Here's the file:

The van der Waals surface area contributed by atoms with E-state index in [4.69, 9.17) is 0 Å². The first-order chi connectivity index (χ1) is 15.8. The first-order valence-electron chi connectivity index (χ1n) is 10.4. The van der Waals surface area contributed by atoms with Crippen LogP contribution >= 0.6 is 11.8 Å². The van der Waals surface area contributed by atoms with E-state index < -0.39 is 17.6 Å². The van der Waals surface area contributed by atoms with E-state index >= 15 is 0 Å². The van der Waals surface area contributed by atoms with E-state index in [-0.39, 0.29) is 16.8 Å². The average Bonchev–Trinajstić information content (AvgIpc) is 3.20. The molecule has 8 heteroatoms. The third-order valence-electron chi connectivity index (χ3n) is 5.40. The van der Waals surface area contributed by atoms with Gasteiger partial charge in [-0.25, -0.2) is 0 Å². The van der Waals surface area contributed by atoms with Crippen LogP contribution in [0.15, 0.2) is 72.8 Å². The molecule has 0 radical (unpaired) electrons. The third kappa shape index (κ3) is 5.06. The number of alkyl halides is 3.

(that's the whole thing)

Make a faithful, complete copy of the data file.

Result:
The van der Waals surface area contributed by atoms with E-state index in [4.69, 9.17) is 0 Å². The first-order chi connectivity index (χ1) is 15.8. The first-order valence-electron chi connectivity index (χ1n) is 10.4. The van der Waals surface area contributed by atoms with Crippen LogP contribution >= 0.6 is 11.8 Å². The van der Waals surface area contributed by atoms with E-state index < -0.39 is 17.6 Å². The van der Waals surface area contributed by atoms with E-state index >= 15 is 0 Å². The van der Waals surface area contributed by atoms with E-state index in [-0.39, 0.29) is 16.8 Å². The average Bonchev–Trinajstić information content (AvgIpc) is 3.20. The molecule has 8 heteroatoms. The third-order valence-electron chi connectivity index (χ3n) is 5.40. The van der Waals surface area contributed by atoms with Gasteiger partial charge in [-0.25, -0.2) is 0 Å². The van der Waals surface area contributed by atoms with Crippen LogP contribution in [0.15, 0.2) is 72.8 Å². The molecule has 0 radical (unpaired) electrons. The third kappa shape index (κ3) is 5.06. The number of alkyl halides is 3.